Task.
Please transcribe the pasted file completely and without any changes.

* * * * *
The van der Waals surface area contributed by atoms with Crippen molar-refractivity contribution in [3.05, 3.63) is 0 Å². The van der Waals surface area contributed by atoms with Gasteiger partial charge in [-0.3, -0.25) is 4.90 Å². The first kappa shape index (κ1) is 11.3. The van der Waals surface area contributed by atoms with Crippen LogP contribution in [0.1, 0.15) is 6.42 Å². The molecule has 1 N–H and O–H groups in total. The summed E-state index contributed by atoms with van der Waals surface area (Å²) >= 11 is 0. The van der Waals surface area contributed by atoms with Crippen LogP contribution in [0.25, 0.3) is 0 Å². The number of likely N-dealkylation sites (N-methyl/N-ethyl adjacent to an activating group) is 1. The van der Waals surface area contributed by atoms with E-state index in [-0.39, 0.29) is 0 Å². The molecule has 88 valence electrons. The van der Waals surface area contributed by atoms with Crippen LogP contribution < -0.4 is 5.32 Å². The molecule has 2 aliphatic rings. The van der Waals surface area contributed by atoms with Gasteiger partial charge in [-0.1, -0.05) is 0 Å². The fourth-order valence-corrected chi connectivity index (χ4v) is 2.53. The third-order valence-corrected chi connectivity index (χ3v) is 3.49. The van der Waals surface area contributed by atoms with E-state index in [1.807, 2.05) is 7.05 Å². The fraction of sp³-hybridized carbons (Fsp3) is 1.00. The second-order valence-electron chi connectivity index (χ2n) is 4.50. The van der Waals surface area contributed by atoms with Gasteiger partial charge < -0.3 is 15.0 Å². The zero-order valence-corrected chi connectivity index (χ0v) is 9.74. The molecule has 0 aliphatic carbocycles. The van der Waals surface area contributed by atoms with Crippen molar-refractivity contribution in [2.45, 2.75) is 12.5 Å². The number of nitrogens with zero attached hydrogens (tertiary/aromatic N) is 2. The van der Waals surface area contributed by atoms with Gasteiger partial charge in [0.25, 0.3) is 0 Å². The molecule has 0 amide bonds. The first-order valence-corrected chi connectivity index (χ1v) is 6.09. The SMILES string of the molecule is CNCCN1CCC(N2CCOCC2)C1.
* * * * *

The van der Waals surface area contributed by atoms with Crippen molar-refractivity contribution in [3.05, 3.63) is 0 Å². The van der Waals surface area contributed by atoms with Gasteiger partial charge in [-0.3, -0.25) is 4.90 Å². The first kappa shape index (κ1) is 11.3. The van der Waals surface area contributed by atoms with Crippen LogP contribution in [0.1, 0.15) is 6.42 Å². The molecule has 1 N–H and O–H groups in total. The summed E-state index contributed by atoms with van der Waals surface area (Å²) >= 11 is 0. The van der Waals surface area contributed by atoms with Crippen LogP contribution in [0.25, 0.3) is 0 Å². The number of likely N-dealkylation sites (N-methyl/N-ethyl adjacent to an activating group) is 1. The van der Waals surface area contributed by atoms with E-state index in [-0.39, 0.29) is 0 Å². The molecule has 88 valence electrons. The van der Waals surface area contributed by atoms with Crippen LogP contribution < -0.4 is 5.32 Å². The molecule has 2 aliphatic rings. The van der Waals surface area contributed by atoms with Gasteiger partial charge in [-0.1, -0.05) is 0 Å². The fourth-order valence-corrected chi connectivity index (χ4v) is 2.53. The third-order valence-corrected chi connectivity index (χ3v) is 3.49. The van der Waals surface area contributed by atoms with E-state index in [1.807, 2.05) is 7.05 Å². The fraction of sp³-hybridized carbons (Fsp3) is 1.00. The second-order valence-electron chi connectivity index (χ2n) is 4.50. The van der Waals surface area contributed by atoms with Gasteiger partial charge < -0.3 is 15.0 Å². The zero-order valence-corrected chi connectivity index (χ0v) is 9.74. The molecule has 0 aliphatic carbocycles. The van der Waals surface area contributed by atoms with Crippen molar-refractivity contribution in [2.45, 2.75) is 12.5 Å². The number of nitrogens with zero attached hydrogens (tertiary/aromatic N) is 2. The van der Waals surface area contributed by atoms with Gasteiger partial charge in [0.25, 0.3) is 0 Å². The molecule has 0 amide bonds. The first-order valence-corrected chi connectivity index (χ1v) is 6.09. The SMILES string of the molecule is CNCCN1CCC(N2CCOCC2)C1.